Manchu has had its moments: I managed to read some consistently during our first lockdown, around April, and during summer. Overall though, I wasn't consistent enough and I can feel it now that I go back to it: I keep checking words I know I've encountered many times before and I feel rusty.

I couldn't refrain from some wandering around but I don't think it was that bad. Sure, it detracted me from working on my main languages but it's also something I need. I just enjoy spending a few days,a couple of weeks, working on a new language and reading about the history and the area it is spoken in.

The Ugly
It feels like I've done very little with Yiddish this year. And, to be honest, I'm not sure this is going to change in the foreseeable future. At the moment, I just don't feel like spending time on it. There's a very rich literature, no doubt, but it's not what I want to read now. The lack of interesting audio material is also a problem.

I'll post about some goals (or rather some tentative ideas for 2021) later!
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Re: Guyome's log [LAD, LAT, MAN, OCC, PER, YID]

Postby Valerius » Fri Jan 01, 2021 10:34 am

Salve Guyome!

Si vales, bene est. Mihi anno proximo perplacuit litteras tuas legere, et anno praesente quoque laete praestolor de linguas tuas rursus legiturum esse.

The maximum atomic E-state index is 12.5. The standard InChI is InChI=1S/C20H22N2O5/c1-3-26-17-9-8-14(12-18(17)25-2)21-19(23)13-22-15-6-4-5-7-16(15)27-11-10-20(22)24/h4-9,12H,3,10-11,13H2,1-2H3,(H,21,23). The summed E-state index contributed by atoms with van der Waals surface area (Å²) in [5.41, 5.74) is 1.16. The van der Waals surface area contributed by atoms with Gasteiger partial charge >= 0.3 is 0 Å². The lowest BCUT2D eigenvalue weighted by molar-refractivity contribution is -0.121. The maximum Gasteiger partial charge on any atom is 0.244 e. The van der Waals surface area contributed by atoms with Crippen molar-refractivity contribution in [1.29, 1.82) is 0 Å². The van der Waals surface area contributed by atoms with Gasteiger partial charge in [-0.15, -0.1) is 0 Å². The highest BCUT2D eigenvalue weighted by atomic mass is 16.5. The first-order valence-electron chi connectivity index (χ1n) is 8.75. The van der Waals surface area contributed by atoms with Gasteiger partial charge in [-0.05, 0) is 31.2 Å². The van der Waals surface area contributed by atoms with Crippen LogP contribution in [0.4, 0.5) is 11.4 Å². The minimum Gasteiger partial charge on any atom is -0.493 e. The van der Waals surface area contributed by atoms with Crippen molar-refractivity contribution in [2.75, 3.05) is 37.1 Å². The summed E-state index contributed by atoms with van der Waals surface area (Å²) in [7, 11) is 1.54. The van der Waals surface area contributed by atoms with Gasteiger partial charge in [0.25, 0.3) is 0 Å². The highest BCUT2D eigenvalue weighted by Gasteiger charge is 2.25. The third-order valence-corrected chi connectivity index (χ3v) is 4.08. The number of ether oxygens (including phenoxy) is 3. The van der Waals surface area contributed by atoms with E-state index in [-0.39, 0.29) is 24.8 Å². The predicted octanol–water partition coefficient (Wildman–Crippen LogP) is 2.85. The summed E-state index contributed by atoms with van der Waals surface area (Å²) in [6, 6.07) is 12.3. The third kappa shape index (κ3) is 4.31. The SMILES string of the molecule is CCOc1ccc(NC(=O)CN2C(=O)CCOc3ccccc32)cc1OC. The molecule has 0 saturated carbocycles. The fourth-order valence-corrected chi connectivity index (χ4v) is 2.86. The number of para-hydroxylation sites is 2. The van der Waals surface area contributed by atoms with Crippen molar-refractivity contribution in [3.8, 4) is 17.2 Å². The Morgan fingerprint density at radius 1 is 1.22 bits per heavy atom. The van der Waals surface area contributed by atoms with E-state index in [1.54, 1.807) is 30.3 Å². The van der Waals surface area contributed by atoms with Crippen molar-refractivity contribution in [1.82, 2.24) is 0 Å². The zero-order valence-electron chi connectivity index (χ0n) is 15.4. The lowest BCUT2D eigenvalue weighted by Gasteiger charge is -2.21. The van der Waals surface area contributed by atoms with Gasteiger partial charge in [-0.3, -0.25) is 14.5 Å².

Gratias tibi ago, quod tam iucunde interrogationes meas respondisti, ac exopto et incolumis et hilaris sis.
Precor, ut hic annus tibi laetis auguriis ineat, laetoribus procedat, laetissimis exeat, acsaepius recurat semper felicior.
Cura, ut valeas!
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MorkTheFiddle
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Re: Guyome's log [LAD, LAT, MAN, OCC, PER, YID]

Postby MorkTheFiddle » Fri Jan 01, 2021 6:28 pm

guyome wrote:And even if we hold Medieval Latin to the standards of Classical Latin, there are plenty of good works and very competent authors. Probably more than there have been in the last decades of our philologically enlightened ages.

I know it's generally just a joke but sometimes this "Medieval Latin is just bad Latin" thing gets on my nerves, so pardon my soapboxing :oops:
Forgive me if you have covered this before or if you already know this site, but here are links to a chunk of medieval Latin texts. Some are just unadorned chronicles (Gesta Romanorum or Gesta Francorum), for example, but Dante's Latin is said to be excellent.
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Tu sabes cuando sales pero no sabes cuando regresas.

guyome
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Re: Guyome's log [LAD, LAT, MAN, OCC, PER, YID]

Postby guyome » Sat Jan 02, 2021 8:28 am

Valerius wrote:Salve Guyome! (...)
Salve Valeri!

Magnum mihi attulisti gaudium, dicens meas humillimas epistolas legere tibi placuisse. Spero anno bis millesimo vicesimo uno et me novas epistolas scripsurum et te eas satis jucundas existimaturum esse.
Ego quoque felicem annum novum tibi exopto. Sit hic annus tibi gaudio! Ferat tibi omnia quae vis omniaque quibus egeas!
MorkTheFiddle wrote:Forgive me if you have covered this before or if you already know this site, but here are links to a chunk of medieval Latin texts. Some are just unadorned chronicles (Gesta Romanorum or Gesta Francorum), for example, but Dante's Latin is said to be excellent.
Hi MorkTheFiddle!